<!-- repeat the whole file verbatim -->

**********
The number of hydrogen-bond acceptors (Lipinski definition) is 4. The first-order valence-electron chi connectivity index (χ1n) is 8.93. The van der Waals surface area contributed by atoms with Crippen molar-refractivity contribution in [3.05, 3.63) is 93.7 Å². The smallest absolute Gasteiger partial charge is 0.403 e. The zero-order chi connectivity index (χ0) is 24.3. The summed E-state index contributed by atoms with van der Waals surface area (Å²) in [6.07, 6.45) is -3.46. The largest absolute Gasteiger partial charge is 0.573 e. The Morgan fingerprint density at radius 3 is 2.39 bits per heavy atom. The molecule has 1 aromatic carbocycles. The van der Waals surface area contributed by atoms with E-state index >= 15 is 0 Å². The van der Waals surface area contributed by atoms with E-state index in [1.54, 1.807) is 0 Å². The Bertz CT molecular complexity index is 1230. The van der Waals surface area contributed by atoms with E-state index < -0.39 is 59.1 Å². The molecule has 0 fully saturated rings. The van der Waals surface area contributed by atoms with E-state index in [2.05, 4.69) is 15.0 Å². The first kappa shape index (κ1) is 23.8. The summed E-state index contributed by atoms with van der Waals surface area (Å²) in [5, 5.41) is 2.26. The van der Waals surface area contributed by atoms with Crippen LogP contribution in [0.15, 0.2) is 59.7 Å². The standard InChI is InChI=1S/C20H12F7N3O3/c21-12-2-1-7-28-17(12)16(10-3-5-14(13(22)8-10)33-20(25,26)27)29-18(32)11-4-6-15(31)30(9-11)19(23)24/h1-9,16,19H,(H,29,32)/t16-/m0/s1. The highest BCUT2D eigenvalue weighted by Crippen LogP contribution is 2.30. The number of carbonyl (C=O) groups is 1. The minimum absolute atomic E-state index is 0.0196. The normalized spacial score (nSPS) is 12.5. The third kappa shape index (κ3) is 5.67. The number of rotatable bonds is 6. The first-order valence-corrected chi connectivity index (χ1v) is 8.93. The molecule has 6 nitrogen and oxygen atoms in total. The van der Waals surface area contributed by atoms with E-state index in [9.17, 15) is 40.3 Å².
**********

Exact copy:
The number of hydrogen-bond acceptors (Lipinski definition) is 4. The first-order valence-electron chi connectivity index (χ1n) is 8.93. The van der Waals surface area contributed by atoms with Crippen molar-refractivity contribution in [3.05, 3.63) is 93.7 Å². The smallest absolute Gasteiger partial charge is 0.403 e. The zero-order chi connectivity index (χ0) is 24.3. The summed E-state index contributed by atoms with van der Waals surface area (Å²) in [6.07, 6.45) is -3.46. The largest absolute Gasteiger partial charge is 0.573 e. The Morgan fingerprint density at radius 3 is 2.39 bits per heavy atom. The molecule has 1 aromatic carbocycles. The van der Waals surface area contributed by atoms with E-state index >= 15 is 0 Å². The van der Waals surface area contributed by atoms with E-state index in [1.54, 1.807) is 0 Å². The Bertz CT molecular complexity index is 1230. The van der Waals surface area contributed by atoms with E-state index < -0.39 is 59.1 Å². The molecule has 0 fully saturated rings. The van der Waals surface area contributed by atoms with E-state index in [2.05, 4.69) is 15.0 Å². The first kappa shape index (κ1) is 23.8. The summed E-state index contributed by atoms with van der Waals surface area (Å²) in [5, 5.41) is 2.26. The van der Waals surface area contributed by atoms with Crippen LogP contribution in [0.15, 0.2) is 59.7 Å². The standard InChI is InChI=1S/C20H12F7N3O3/c21-12-2-1-7-28-17(12)16(10-3-5-14(13(22)8-10)33-20(25,26)27)29-18(32)11-4-6-15(31)30(9-11)19(23)24/h1-9,16,19H,(H,29,32)/t16-/m0/s1. The highest BCUT2D eigenvalue weighted by Crippen LogP contribution is 2.30. The number of carbonyl (C=O) groups is 1. The minimum absolute atomic E-state index is 0.0196. The normalized spacial score (nSPS) is 12.5. The third kappa shape index (κ3) is 5.67. The number of rotatable bonds is 6. The first-order valence-corrected chi connectivity index (χ1v) is 8.93. The molecule has 6 nitrogen and oxygen atoms in total. The van der Waals surface area contributed by atoms with E-state index in [9.17, 15) is 40.3 Å².